This was a significant site for more than just the lighthouse. In this strategic location, Marconi demonstrated wireless telegraph, the US Navy established a wireless station and the US Army tested various radar units.
The Navy's Bureau of Equipment had the responsibility of establishing wireless radio stations for communications with Navy ships. Unable to reach an agreement with Marconi for use of his wireless equipment, the US Navy had, by 1902, established their own wireless station here.
By 1907, the Navy's station was abandoned and the building purchased by the Postal Telegraph Company. The Postal Telegraph Company moved the structure off the lighthouse grounds and attached it to their existing telegraph watchtower to provide housing for their telegraph keeper.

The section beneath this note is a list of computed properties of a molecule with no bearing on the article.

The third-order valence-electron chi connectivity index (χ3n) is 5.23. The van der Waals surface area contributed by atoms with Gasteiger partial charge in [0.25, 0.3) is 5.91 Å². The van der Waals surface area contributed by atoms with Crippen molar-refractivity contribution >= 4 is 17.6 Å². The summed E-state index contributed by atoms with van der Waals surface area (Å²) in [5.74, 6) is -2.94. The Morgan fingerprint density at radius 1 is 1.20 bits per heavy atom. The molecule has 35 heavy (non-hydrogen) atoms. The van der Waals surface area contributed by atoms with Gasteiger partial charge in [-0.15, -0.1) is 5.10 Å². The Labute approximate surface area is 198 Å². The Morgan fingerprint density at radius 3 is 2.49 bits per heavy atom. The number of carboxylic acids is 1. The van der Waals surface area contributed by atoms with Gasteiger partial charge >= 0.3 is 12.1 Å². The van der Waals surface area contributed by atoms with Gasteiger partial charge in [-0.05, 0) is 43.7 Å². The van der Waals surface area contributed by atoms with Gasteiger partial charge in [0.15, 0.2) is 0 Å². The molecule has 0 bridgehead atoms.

From 1932 until 1939, engineers and scientists from Fort Monmouth military base in Eatontown, NJ tested radar and other detection devices here. In November 1939, testers were able to use radar units to follow a flight of B-17 bombers over Long Island, New York flying a distance of 138 miles.